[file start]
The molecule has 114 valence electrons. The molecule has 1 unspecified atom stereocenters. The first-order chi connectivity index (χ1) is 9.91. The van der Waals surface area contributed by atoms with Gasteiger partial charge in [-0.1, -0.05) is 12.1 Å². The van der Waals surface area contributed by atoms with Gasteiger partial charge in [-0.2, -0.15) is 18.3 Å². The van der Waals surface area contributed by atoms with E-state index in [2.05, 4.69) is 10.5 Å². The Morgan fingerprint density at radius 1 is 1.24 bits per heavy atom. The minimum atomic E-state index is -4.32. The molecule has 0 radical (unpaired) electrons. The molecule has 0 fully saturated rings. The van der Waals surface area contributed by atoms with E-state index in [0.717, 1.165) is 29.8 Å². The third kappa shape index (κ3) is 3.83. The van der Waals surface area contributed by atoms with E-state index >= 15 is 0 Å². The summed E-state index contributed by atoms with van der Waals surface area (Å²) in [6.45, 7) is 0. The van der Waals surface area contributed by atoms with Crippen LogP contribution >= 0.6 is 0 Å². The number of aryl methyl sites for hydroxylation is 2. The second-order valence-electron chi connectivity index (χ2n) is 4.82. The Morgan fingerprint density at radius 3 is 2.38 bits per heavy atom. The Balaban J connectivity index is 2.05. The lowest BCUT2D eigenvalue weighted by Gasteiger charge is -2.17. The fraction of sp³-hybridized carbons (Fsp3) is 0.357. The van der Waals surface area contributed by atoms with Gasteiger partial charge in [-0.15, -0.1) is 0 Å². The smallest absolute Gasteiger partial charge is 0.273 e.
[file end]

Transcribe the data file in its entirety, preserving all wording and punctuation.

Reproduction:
The molecule has 114 valence electrons. The molecule has 1 unspecified atom stereocenters. The first-order chi connectivity index (χ1) is 9.91. The van der Waals surface area contributed by atoms with Gasteiger partial charge in [-0.1, -0.05) is 12.1 Å². The van der Waals surface area contributed by atoms with Gasteiger partial charge in [-0.2, -0.15) is 18.3 Å². The van der Waals surface area contributed by atoms with E-state index in [2.05, 4.69) is 10.5 Å². The Morgan fingerprint density at radius 1 is 1.24 bits per heavy atom. The minimum atomic E-state index is -4.32. The molecule has 0 radical (unpaired) electrons. The molecule has 0 fully saturated rings. The van der Waals surface area contributed by atoms with E-state index in [0.717, 1.165) is 29.8 Å². The third kappa shape index (κ3) is 3.83. The van der Waals surface area contributed by atoms with E-state index >= 15 is 0 Å². The summed E-state index contributed by atoms with van der Waals surface area (Å²) in [6.45, 7) is 0. The van der Waals surface area contributed by atoms with Crippen LogP contribution >= 0.6 is 0 Å². The number of aryl methyl sites for hydroxylation is 2. The second-order valence-electron chi connectivity index (χ2n) is 4.82. The Morgan fingerprint density at radius 3 is 2.38 bits per heavy atom. The Balaban J connectivity index is 2.05. The lowest BCUT2D eigenvalue weighted by Gasteiger charge is -2.17. The fraction of sp³-hybridized carbons (Fsp3) is 0.357. The van der Waals surface area contributed by atoms with Gasteiger partial charge in [-0.15, -0.1) is 0 Å². The smallest absolute Gasteiger partial charge is 0.273 e.